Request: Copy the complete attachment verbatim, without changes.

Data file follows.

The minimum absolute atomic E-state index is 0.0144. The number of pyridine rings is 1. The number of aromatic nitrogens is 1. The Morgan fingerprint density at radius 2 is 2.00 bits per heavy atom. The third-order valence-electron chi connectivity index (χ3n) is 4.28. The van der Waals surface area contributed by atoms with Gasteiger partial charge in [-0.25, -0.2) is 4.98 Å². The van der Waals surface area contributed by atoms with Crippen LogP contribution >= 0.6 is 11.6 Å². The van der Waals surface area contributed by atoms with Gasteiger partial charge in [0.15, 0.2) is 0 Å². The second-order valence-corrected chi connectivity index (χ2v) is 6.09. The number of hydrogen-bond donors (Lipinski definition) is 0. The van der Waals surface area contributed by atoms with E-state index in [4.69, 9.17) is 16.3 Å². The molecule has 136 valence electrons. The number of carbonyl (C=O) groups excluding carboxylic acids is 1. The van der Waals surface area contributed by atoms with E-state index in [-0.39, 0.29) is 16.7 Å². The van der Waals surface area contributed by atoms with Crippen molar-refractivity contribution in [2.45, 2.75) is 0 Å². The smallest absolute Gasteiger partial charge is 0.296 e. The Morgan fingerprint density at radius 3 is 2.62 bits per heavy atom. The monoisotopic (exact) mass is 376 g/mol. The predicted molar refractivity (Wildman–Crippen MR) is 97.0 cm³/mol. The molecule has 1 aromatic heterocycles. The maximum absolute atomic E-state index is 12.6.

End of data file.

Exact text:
The minimum absolute atomic E-state index is 0.0144. The number of pyridine rings is 1. The number of aromatic nitrogens is 1. The Morgan fingerprint density at radius 2 is 2.00 bits per heavy atom. The third-order valence-electron chi connectivity index (χ3n) is 4.28. The van der Waals surface area contributed by atoms with Gasteiger partial charge in [-0.25, -0.2) is 4.98 Å². The van der Waals surface area contributed by atoms with Crippen LogP contribution >= 0.6 is 11.6 Å². The van der Waals surface area contributed by atoms with Gasteiger partial charge in [0.15, 0.2) is 0 Å². The second-order valence-corrected chi connectivity index (χ2v) is 6.09. The number of hydrogen-bond donors (Lipinski definition) is 0. The van der Waals surface area contributed by atoms with E-state index in [4.69, 9.17) is 16.3 Å². The molecule has 136 valence electrons. The number of carbonyl (C=O) groups excluding carboxylic acids is 1. The van der Waals surface area contributed by atoms with E-state index in [-0.39, 0.29) is 16.7 Å². The van der Waals surface area contributed by atoms with Crippen molar-refractivity contribution in [2.45, 2.75) is 0 Å². The smallest absolute Gasteiger partial charge is 0.296 e. The Morgan fingerprint density at radius 3 is 2.62 bits per heavy atom. The monoisotopic (exact) mass is 376 g/mol. The predicted molar refractivity (Wildman–Crippen MR) is 97.0 cm³/mol. The molecule has 1 aromatic heterocycles. The maximum absolute atomic E-state index is 12.6.